Says the guy at Lyft: “By 2025, private car ownership will all but end in major U.S. cities.”
James Lileks demurs: “That’s 9 years away. Let me just put down a marker here and say no.”
And there are perfectly understandable reasons to say no. Says the guy at Lyft:
Cities of the future must be built around people, not vehicles. They should be defined by communities and connections, not pavement and parking spots. They need common spaces where culture can thrive — and where new ideas can be shared in the very places where cars previously stood parked and empty.
Not happening, says Lileks:
Now, I’m all in favor of replacing surface parking lots downtown with housing and offices, providing they build ramps to accommodate the cars driven by private citizens. In nine years I am not going to Lyft or Uber to work, or to shopping in the evening or weekends. I will drive because I like to. The suburbs are not going to do away with the parking lots outside of malls and big-box stores, and build big apartment buildings where Culture Can Thrive. If everyone sells their cars and the streets no longer have parked cars, no one is going to drag a chair into the street and SHARE NEW IDEAS where cars “previously stood parked and empty.” There are no new ideas that are going unshared because there’s a parking lot on the edge of downtown.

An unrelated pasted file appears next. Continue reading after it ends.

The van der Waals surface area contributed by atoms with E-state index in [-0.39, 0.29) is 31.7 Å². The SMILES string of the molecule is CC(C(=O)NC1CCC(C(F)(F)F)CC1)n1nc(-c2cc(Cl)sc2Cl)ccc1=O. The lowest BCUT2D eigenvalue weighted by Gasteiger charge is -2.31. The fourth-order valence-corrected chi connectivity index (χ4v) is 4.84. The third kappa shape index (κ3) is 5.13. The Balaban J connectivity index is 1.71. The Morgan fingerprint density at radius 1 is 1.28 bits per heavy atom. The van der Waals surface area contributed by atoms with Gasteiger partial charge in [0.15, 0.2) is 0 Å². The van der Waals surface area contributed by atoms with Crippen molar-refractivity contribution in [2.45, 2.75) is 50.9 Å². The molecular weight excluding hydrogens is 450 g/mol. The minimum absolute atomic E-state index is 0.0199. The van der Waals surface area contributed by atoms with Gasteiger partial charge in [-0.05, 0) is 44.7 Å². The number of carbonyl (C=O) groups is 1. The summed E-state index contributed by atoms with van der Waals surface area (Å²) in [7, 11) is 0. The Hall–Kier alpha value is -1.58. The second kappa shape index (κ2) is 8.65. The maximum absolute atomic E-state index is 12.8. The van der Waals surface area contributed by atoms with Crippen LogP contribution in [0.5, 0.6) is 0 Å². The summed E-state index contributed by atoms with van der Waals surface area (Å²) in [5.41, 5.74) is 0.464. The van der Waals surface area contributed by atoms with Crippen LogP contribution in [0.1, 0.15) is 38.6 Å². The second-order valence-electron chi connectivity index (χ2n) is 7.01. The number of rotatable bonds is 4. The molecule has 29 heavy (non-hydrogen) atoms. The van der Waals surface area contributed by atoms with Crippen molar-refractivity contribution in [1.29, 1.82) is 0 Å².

Magical thinking, informed by Lyft’s need to keep the vulture capitalists happy, and reinforced by nonsense like this:
Technology has redefined entire industries around a simple reality: you no longer need to own a product to enjoy its benefits. With Netflix and streaming services, DVD ownership became obsolete. Spotify has made it unnecessary to own CDs and MP3s.
Yeah, right, says Lileks:
Until you don’t have a connection or the service goes away or the studio removes the movie.
Or, to use another example, you are inexplicably blacklisted from using the Lyft fleet for reasons they do not explain, and cannot be appealed.
Yeah, it costs me more than two grand a year to keep a motor vehicle for my own use. But that’s the point: it’s for my own use. And I resent the idea that I need to throw in my lot with the Social Arbiters for the sake of some nebulous “civic” good that mostly benefits corporations with connections.